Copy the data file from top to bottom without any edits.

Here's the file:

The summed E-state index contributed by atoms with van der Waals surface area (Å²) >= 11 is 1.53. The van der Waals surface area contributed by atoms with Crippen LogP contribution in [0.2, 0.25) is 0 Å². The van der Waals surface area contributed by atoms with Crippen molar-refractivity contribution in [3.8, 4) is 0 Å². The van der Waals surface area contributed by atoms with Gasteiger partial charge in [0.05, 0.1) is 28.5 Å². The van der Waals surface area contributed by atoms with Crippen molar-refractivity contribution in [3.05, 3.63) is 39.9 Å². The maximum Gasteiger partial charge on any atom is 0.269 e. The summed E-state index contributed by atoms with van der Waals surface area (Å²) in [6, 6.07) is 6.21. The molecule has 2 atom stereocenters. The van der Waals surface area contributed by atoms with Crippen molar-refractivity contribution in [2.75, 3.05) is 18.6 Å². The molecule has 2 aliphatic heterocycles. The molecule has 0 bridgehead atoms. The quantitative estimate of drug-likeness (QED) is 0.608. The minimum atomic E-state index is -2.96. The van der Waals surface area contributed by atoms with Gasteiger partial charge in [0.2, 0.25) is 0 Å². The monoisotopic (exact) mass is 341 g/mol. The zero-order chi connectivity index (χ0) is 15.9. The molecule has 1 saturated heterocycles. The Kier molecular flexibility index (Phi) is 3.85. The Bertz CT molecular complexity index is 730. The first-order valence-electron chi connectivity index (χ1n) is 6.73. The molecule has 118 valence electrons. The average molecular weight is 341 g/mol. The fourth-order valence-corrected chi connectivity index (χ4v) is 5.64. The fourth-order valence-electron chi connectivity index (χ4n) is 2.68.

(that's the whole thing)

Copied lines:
The summed E-state index contributed by atoms with van der Waals surface area (Å²) >= 11 is 1.53. The van der Waals surface area contributed by atoms with Crippen LogP contribution in [0.2, 0.25) is 0 Å². The van der Waals surface area contributed by atoms with Crippen molar-refractivity contribution in [3.8, 4) is 0 Å². The van der Waals surface area contributed by atoms with Gasteiger partial charge in [0.05, 0.1) is 28.5 Å². The van der Waals surface area contributed by atoms with Crippen molar-refractivity contribution in [3.05, 3.63) is 39.9 Å². The maximum Gasteiger partial charge on any atom is 0.269 e. The summed E-state index contributed by atoms with van der Waals surface area (Å²) in [6, 6.07) is 6.21. The molecule has 2 atom stereocenters. The van der Waals surface area contributed by atoms with Crippen molar-refractivity contribution in [2.75, 3.05) is 18.6 Å². The molecule has 2 aliphatic heterocycles. The molecule has 0 bridgehead atoms. The quantitative estimate of drug-likeness (QED) is 0.608. The minimum atomic E-state index is -2.96. The van der Waals surface area contributed by atoms with Gasteiger partial charge in [0.2, 0.25) is 0 Å². The monoisotopic (exact) mass is 341 g/mol. The zero-order chi connectivity index (χ0) is 15.9. The molecule has 1 saturated heterocycles. The Kier molecular flexibility index (Phi) is 3.85. The Bertz CT molecular complexity index is 730. The first-order valence-electron chi connectivity index (χ1n) is 6.73. The molecule has 118 valence electrons. The average molecular weight is 341 g/mol. The fourth-order valence-corrected chi connectivity index (χ4v) is 5.64. The fourth-order valence-electron chi connectivity index (χ4n) is 2.68.